Streetlend.com was a website that helped neighbours and friends lend items to each other. Ladders, drills etc.
The site was modern, mobile-friendly and easy to use. Scroll down to see how Streetlend worked, and why it was reluctantly shut down.
Lenders listed hundreds of items, mainly in London. Many friction-free transactions were made, at no charge to lender or borrower.
Streetlend's business model involved affiliation with Amazon. When members searched for an item to borrow, they were also shown items to buy, and Streetlend earnt a cut of the sales revenue. Did it turn a profit? No, sadly not, but running at a loss was fine as my day job covered the bills.
With sadness, StreetLend was shut down in April 2018, after five years of operation.
Unfortunately the European Union's new GDPR (General Data Protection Regulation), introduced on 25th May 2018, creates uncertainty and risk that I can't justify taking.
GDPR threatens website owners with fines of 4% of turnover or €20 million (whichever is higher) if they do not jump through a number of ambiguously-defined hoops. The law, combined with parasitic no-win-no-fee legal firms, puts website owners at risk of vindictive reporting. Young websites and non-profits cannot afford legal teams. Therefore the risk posed by GDPR is unacceptably high.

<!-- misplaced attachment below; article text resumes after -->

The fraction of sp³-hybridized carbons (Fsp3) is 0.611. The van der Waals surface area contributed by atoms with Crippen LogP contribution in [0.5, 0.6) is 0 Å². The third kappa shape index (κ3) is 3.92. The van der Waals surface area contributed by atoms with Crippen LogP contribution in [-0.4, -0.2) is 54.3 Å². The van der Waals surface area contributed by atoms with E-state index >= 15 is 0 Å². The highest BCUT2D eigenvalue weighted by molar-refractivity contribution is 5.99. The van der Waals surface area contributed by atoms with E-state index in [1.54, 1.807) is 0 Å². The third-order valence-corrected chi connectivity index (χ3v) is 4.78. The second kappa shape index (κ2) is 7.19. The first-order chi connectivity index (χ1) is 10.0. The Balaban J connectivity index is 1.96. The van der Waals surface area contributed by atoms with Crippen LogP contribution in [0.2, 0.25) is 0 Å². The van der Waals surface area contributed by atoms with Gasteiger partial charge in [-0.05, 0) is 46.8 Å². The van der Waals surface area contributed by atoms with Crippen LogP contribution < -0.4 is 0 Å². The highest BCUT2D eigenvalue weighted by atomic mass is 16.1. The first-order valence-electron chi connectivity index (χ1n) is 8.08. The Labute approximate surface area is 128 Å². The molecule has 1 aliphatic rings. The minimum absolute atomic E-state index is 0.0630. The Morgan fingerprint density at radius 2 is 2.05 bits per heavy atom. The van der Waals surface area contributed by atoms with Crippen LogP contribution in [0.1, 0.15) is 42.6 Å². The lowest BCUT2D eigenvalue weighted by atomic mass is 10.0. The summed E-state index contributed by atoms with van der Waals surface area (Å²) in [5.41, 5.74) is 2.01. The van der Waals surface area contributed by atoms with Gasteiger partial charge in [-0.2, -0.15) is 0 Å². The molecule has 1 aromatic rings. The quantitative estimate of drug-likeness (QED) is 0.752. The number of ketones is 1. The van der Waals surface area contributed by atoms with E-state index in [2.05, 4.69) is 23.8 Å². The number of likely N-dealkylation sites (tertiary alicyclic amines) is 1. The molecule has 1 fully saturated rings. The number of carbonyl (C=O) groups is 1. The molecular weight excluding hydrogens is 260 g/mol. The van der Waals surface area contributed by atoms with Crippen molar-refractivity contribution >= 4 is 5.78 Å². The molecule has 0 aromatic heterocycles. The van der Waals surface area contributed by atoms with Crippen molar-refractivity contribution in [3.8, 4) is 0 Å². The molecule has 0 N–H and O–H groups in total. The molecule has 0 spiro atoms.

Perversely, this new EU law hurts small and ethical startups, but helps reinforce the dominance of Facebook, Google and Twitter, who are able to prepare and defend themselves using established legal teams and cash reserves, and who now face less competition from startups. The EU Cookie Law, EU VAT regulation and now the EU GDPR are all examples of poorly-implemented laws that add complexity and unintended side-effects for businesses within the EU.
Streetlend supported Facebook / LinkedIn / Twitter / Email+Password login. A couple of clicks, and you're in.
Visitors see all nearby items for rental as soon as they land on the site (with their permission, the user's location is shared electronically with the site).Any nearby friends (or friends of friends) are highlighted on the list of lenders (you'd be surprised how many local people you have a second-degree connection with).
Streetlend allowed searching for terms such as "ladder," and all relevant results e.g. ladders, step-ladders etc would be shown:
It was free of charge to list items, and free of charge to borrow items.
A messaging process initially guided by forms helped borrowers arrange the transaction with lenders
Streetlend was created by Chris Beach as a side project in 2013, using Scala, Play Framework, jQuery, Neo4J and MongoDB. Google Maps provided mapping and location search.
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